Had to face it. Lack of exercise since an unfortunate knee replacement a few years ago started a steady weight gain, and the fun of being at home in lockdown with my son Christopher this past year cooking, eating and watching movies together (wouldn’t trade it!! 🙂 ) did make it worse.
This isn’t the first time I’ve faced the need for substantial weight loss. But this time, for the first time, I decided to figure out what in the world it’s about. Taking a cue from one of my favorite bloggers, I’m sharing a very personal post in hopes that it will encourage someone to “Know Thyself” as I have had to do in the past few months.
I started this new project with five questions.
Why do I think I need to lose weight?
Do I need to, and am I willing to, pay for someone/something to help me lose weight?
What is food to me, really?
What have been the pitfalls to lasting balance?
I’m a problem solver. Is now the time to solve this problem?
Facts and feelings ~ honestly answering the questions
Why? In short, at my age and stage, excess weight is a health and mobility concern. In addition, because I’m tall, I feel quite conspicuous in a group when I’m also overweight. Further, if I’m honest, I like to be in control of my life and choices; for me, overweight is a sign of lack of discipline — I’ve been eating more than my share, more than I need. And, frankly, I have a closet full of clothes that I would like to be able to wear again.
Buy some help? I haven’t committed to exercising on my own, and I’m already a good cook with excellent food sense. So, maybe a paid nutrition/exercise program would be fun, but I can’t justify spending money on something or someone to tell me that it’s time to eat good food within a reasonable calorie range. So, I might buy another exercise bike (used the last one as a coat tree), or join a gym (last time, my payroll deduction for the membership averaged about $150 per visit for lack of use), or hire a trainer (the best coach on earth for me just moved out of my house), but not until I see the expense would be worth it.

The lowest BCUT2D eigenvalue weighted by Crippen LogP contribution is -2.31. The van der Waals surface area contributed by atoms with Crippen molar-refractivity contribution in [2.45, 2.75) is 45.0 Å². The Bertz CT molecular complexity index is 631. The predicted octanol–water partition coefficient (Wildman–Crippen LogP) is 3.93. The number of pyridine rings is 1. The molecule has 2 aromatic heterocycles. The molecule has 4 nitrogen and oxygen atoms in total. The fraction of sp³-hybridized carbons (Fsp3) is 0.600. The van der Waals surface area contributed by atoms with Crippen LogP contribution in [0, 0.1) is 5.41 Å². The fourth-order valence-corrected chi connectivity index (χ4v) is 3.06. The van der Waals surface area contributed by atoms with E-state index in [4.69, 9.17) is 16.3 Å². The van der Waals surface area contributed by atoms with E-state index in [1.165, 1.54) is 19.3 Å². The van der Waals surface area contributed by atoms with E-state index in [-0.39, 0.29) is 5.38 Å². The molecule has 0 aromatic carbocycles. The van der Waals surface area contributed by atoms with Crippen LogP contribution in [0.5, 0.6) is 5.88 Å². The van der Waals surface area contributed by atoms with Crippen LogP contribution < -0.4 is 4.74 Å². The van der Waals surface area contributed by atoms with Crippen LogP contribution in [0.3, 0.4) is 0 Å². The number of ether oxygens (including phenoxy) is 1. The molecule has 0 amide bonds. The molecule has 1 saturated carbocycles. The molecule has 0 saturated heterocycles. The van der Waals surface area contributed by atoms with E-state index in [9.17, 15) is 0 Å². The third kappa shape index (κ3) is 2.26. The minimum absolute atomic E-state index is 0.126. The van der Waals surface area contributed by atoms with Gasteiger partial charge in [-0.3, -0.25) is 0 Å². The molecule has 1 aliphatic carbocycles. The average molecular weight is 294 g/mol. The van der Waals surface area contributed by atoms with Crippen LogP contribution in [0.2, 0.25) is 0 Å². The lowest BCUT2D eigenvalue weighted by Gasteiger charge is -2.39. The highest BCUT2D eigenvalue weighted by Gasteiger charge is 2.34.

Food is … comfort, celebration, pastime, fellowship, skill, discovery. I love cooking, eating, sharing food, reading recipes, stirring leftovers into something new and satisfying. I enjoy all of it! However, I’m particularly sensitive to sugar and that, along with every other aspect of my relationship with food, makes for an ongoing a challenge. Only by curtailing sugar consumption to restore my body’s chemistry can I achieve lasting results. Like an alcoholic.
Here I go again? Still, I have eliminated sugar before without feeling deprived. More than once, in fact. Years ago I picked up a book called The Five-Day Miracle Diet. It describes how to, in just five days, rebalance your system and eliminate cravings. It absolutely works for me. So, having experienced that freedom (truly, it’s challenging for those five days and then it’s smooth sailing!), why am I back here?
Emotional eating — Crisis? Food. Lifetime milestone? Food. Bored, lonely, sad? Food! I’ve generally used food for everything but nutrition.
Making it a sprint, not a marathon — Get the extra weight off and then get back to life as I know it. Nope. The margins around food choice for me can become a little wider down this road, but not much. It’s going to be a long game.
The scale is my friend, my enemy, my friend — Any inching up on a given morning is enough to throw off the entire plan. Either stick with it or stop weighing.